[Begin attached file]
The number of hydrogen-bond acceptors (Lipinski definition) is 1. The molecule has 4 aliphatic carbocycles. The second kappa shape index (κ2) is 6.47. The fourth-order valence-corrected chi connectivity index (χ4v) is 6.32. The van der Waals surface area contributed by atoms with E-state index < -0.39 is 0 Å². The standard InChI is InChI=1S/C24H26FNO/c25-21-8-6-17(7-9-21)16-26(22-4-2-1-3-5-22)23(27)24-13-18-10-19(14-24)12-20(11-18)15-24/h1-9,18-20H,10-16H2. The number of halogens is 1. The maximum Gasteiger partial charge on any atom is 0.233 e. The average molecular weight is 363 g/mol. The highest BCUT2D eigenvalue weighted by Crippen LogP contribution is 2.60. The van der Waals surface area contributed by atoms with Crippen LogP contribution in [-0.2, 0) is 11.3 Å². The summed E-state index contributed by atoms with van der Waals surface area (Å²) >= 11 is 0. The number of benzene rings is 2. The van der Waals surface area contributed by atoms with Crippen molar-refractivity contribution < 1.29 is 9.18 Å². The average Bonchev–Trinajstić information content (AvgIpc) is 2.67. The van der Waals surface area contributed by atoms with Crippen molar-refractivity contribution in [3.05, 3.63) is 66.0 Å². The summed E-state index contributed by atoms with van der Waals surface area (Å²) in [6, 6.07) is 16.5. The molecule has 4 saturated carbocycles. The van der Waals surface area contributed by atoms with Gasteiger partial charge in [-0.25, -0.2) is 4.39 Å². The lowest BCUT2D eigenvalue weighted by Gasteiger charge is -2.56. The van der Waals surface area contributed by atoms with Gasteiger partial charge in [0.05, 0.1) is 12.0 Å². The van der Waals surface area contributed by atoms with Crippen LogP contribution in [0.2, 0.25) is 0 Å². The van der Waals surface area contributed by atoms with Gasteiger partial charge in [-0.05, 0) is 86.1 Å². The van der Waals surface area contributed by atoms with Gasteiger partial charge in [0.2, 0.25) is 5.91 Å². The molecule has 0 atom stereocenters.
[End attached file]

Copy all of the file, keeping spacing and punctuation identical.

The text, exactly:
The number of hydrogen-bond acceptors (Lipinski definition) is 1. The molecule has 4 aliphatic carbocycles. The second kappa shape index (κ2) is 6.47. The fourth-order valence-corrected chi connectivity index (χ4v) is 6.32. The van der Waals surface area contributed by atoms with E-state index < -0.39 is 0 Å². The standard InChI is InChI=1S/C24H26FNO/c25-21-8-6-17(7-9-21)16-26(22-4-2-1-3-5-22)23(27)24-13-18-10-19(14-24)12-20(11-18)15-24/h1-9,18-20H,10-16H2. The number of halogens is 1. The maximum Gasteiger partial charge on any atom is 0.233 e. The average molecular weight is 363 g/mol. The highest BCUT2D eigenvalue weighted by Crippen LogP contribution is 2.60. The van der Waals surface area contributed by atoms with Crippen LogP contribution in [-0.2, 0) is 11.3 Å². The summed E-state index contributed by atoms with van der Waals surface area (Å²) >= 11 is 0. The number of benzene rings is 2. The van der Waals surface area contributed by atoms with Crippen molar-refractivity contribution < 1.29 is 9.18 Å². The average Bonchev–Trinajstić information content (AvgIpc) is 2.67. The van der Waals surface area contributed by atoms with Crippen molar-refractivity contribution in [3.05, 3.63) is 66.0 Å². The summed E-state index contributed by atoms with van der Waals surface area (Å²) in [6, 6.07) is 16.5. The molecule has 4 saturated carbocycles. The van der Waals surface area contributed by atoms with Gasteiger partial charge in [-0.25, -0.2) is 4.39 Å². The lowest BCUT2D eigenvalue weighted by Gasteiger charge is -2.56. The van der Waals surface area contributed by atoms with Gasteiger partial charge in [0.05, 0.1) is 12.0 Å². The van der Waals surface area contributed by atoms with Crippen LogP contribution in [0.2, 0.25) is 0 Å². The van der Waals surface area contributed by atoms with Gasteiger partial charge in [-0.05, 0) is 86.1 Å². The van der Waals surface area contributed by atoms with Gasteiger partial charge in [0.2, 0.25) is 5.91 Å². The molecule has 0 atom stereocenters.